So, for those of you all who don't know, I was engaged to Kate.
We got married in December, but some things in life just don't work out like planned.
It was good while it lasted, and all that good stuff, but crap happens.
DM PG-13 rules apply here right? I will continue to refrain from cursing.
So yeah. Thin has just didn't work out, and it sucks, and it's why I haven't really been here much on DM. Sorry, too many memories that hurt.
Anyways, I have told a few people personally and talked to some people about it, but I find it too hard to tell everyone over and over. Don't be insulted f I didn't tell you personally, it's just that after repeating it to even a few people, it gets hard to tell more people.
Life moves on, and I'll get over it, but yeah.
Will be single soon. Sorry ladies and gentlemen, please take a number. Haha
So, I went to the doctor's today to sign all the consent forms and get all the info and scripts I needed.
It was interesting, to say the least.
Let's start with some basic info for y'all, though.
1. The surgery will be about 2 hours.
2. My foot can be numb for up to 4 or 5 days after surgery, and my toes will feel funny as my nerves grow back.
3. I'll be taking some Dilaudid. That'll be interesting! I can also take ibuprofen and asprin (for pain and help reduce blood clots).
4. Right after the surgery, I'll be in a fiberglass splint with ace bandage. On the 1st of July when I go for my first post-op, I'll get a hard cast that I'll wear for about 7 weeks. Then I get DAS BOOT!
5. Also, I get to wear a Below the Knee Anti-Embolism Stocking (aka Below Knee Ted Hose) on my right leg. Weird.
6. I'll start off with 30 days of Convalescent Leave. Yay no work! After that, they'll reevaluate me for "possible sedentary duties."
7. A positive estimate is 3 months before I can get my next surgery, so let's hope I heal nicely.
So, if I didn't mention it before, I am getting the surgery done at Kissing Camels Surgery Center. haha, I like the name.
Now, to the nitty gritty.
There are 4 major parts of the surgery.
1. An incision on my calve which they'll go through to lengthen my Achilles.
2. They will slice my heel and slide it over about a centimeter.
3. A cut on the outside of my foot in which they'll place a bone graph.
4. They will cut the inside of my foot and tighten the tendon there.
And of course, whatever screws and plates they use to keep it all in place.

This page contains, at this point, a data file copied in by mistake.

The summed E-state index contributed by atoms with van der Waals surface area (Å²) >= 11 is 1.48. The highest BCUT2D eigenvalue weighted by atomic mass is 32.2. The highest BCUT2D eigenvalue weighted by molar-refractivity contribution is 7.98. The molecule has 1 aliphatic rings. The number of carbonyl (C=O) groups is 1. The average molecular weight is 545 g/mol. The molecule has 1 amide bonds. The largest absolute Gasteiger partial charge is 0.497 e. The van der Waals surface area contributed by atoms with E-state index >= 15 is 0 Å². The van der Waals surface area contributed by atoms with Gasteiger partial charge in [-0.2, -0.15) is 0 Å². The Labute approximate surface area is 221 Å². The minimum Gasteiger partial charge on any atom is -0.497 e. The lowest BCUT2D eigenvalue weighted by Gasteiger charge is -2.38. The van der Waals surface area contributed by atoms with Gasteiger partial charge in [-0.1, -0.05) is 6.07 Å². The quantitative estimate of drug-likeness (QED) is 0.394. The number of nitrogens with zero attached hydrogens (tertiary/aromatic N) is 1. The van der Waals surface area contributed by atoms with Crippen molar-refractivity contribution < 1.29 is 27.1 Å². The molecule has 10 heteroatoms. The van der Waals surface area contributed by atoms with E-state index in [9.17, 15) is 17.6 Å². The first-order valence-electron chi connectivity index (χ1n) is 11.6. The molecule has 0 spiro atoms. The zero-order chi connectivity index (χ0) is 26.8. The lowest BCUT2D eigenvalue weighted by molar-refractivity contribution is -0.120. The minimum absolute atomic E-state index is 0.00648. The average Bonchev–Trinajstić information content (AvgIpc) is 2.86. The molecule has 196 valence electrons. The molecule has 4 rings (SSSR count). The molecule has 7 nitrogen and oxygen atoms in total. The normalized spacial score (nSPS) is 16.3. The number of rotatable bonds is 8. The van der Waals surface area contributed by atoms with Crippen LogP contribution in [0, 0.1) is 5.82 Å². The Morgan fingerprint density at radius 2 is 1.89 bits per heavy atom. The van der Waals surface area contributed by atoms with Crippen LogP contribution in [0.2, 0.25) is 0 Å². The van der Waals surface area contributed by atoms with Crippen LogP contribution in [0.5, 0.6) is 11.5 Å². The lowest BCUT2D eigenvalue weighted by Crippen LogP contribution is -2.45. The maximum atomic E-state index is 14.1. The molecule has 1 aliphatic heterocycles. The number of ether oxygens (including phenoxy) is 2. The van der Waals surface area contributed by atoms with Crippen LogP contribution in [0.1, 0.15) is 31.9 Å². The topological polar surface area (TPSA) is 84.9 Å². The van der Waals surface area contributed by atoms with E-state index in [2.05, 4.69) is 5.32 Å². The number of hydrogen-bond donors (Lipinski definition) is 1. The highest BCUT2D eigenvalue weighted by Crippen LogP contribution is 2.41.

He said there is a chance of another bone graph on the inside of my foot, but he doesn't think it is likely.
When they have you sign the consent forms, BOY do they like to scare you!
Some ***possible*** complications are:
2. Vein Inflammation
3. Bone Death
With all that being said, I can't wait! I am tired of my feet, ankles, and sometimes my knees and hips hurting from just standing or walking. Forget about running!
AND, my mom and niece will be here this Saturday at 1AM! Yay, I'll have my mommy out here to help take care of me.
I had totally planned to update this more.
Anyways, a quick update on what has happened since March...
There is a TL;DR at the bottom.
After I got the custom inserts, I starting wearing them the next day. Now let me tell you, they HURT. The bump in the inserts was under the inner side of my foot, right at the middle. Which is where a normal arch would be. I got used to that bump in the inserts, in the sense that I didn't really feel it so much after a couple of weeks.
Also, they did absolutely NOTHING to lessen the pain. Which naturally means that when I went back a month or so later to tell my doctor that, she RAISES the inserts ridiculously high. She also referred me to physical therapy to see if that would help any.
That was on a Friday. I wore them to lunch the next day and they fell quite a bit, but were still higher than when I first got them. That following Monday, I could barely walk faster than a snail after a few hundred yards. My feet were hurting so much wearing those inserts, it was ridiculous. Worse than just being extremely painful while I was walking, after PT when I was about to shower in my friend's room, I stood up after having been sitting down for a few minutes and I could not put my left down because there was so much pain.
I had to literally walk on the heel of my left foot. I just couldn't place it flat on the floor. My right foot hurt, but there wasn't excruciating pain like in my left foot. When I got into the bathroom, I turned the water on and started crying from how bad it was hurting. Seriously, it was not fun.